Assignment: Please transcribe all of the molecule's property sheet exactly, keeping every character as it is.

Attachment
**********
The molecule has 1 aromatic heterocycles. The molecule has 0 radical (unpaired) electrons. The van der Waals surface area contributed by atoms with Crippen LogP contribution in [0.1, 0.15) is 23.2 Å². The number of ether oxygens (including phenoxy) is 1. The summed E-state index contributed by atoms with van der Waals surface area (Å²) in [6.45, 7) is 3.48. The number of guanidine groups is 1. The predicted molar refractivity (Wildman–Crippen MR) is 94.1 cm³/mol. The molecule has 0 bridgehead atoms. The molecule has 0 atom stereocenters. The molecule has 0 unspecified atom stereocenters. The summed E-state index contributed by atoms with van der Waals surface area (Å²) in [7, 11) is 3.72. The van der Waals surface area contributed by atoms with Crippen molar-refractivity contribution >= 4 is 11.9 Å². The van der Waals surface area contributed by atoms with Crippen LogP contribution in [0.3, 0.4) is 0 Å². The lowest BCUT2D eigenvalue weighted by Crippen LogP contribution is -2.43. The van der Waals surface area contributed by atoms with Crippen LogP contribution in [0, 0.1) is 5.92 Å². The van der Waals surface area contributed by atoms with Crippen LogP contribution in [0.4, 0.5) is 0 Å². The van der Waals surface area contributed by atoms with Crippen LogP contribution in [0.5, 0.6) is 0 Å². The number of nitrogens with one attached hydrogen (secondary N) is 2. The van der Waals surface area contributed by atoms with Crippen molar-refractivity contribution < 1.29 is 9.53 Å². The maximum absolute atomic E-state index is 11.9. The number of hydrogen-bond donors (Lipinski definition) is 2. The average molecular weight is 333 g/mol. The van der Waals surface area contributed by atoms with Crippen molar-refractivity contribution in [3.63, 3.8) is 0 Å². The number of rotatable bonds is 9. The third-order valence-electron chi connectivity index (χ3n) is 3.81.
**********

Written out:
The molecule has 1 aromatic heterocycles. The molecule has 0 radical (unpaired) electrons. The van der Waals surface area contributed by atoms with Crippen LogP contribution in [0.1, 0.15) is 23.2 Å². The number of ether oxygens (including phenoxy) is 1. The summed E-state index contributed by atoms with van der Waals surface area (Å²) in [6.45, 7) is 3.48. The number of guanidine groups is 1. The predicted molar refractivity (Wildman–Crippen MR) is 94.1 cm³/mol. The molecule has 0 bridgehead atoms. The molecule has 0 atom stereocenters. The molecule has 0 unspecified atom stereocenters. The summed E-state index contributed by atoms with van der Waals surface area (Å²) in [7, 11) is 3.72. The van der Waals surface area contributed by atoms with Crippen molar-refractivity contribution >= 4 is 11.9 Å². The van der Waals surface area contributed by atoms with Crippen LogP contribution in [0.3, 0.4) is 0 Å². The lowest BCUT2D eigenvalue weighted by Crippen LogP contribution is -2.43. The van der Waals surface area contributed by atoms with Crippen LogP contribution in [0, 0.1) is 5.92 Å². The van der Waals surface area contributed by atoms with Crippen LogP contribution in [0.4, 0.5) is 0 Å². The van der Waals surface area contributed by atoms with Crippen LogP contribution in [0.5, 0.6) is 0 Å². The number of nitrogens with one attached hydrogen (secondary N) is 2. The van der Waals surface area contributed by atoms with Crippen molar-refractivity contribution < 1.29 is 9.53 Å². The maximum absolute atomic E-state index is 11.9. The number of hydrogen-bond donors (Lipinski definition) is 2. The average molecular weight is 333 g/mol. The van der Waals surface area contributed by atoms with Crippen molar-refractivity contribution in [3.63, 3.8) is 0 Å². The number of rotatable bonds is 9. The third-order valence-electron chi connectivity index (χ3n) is 3.81.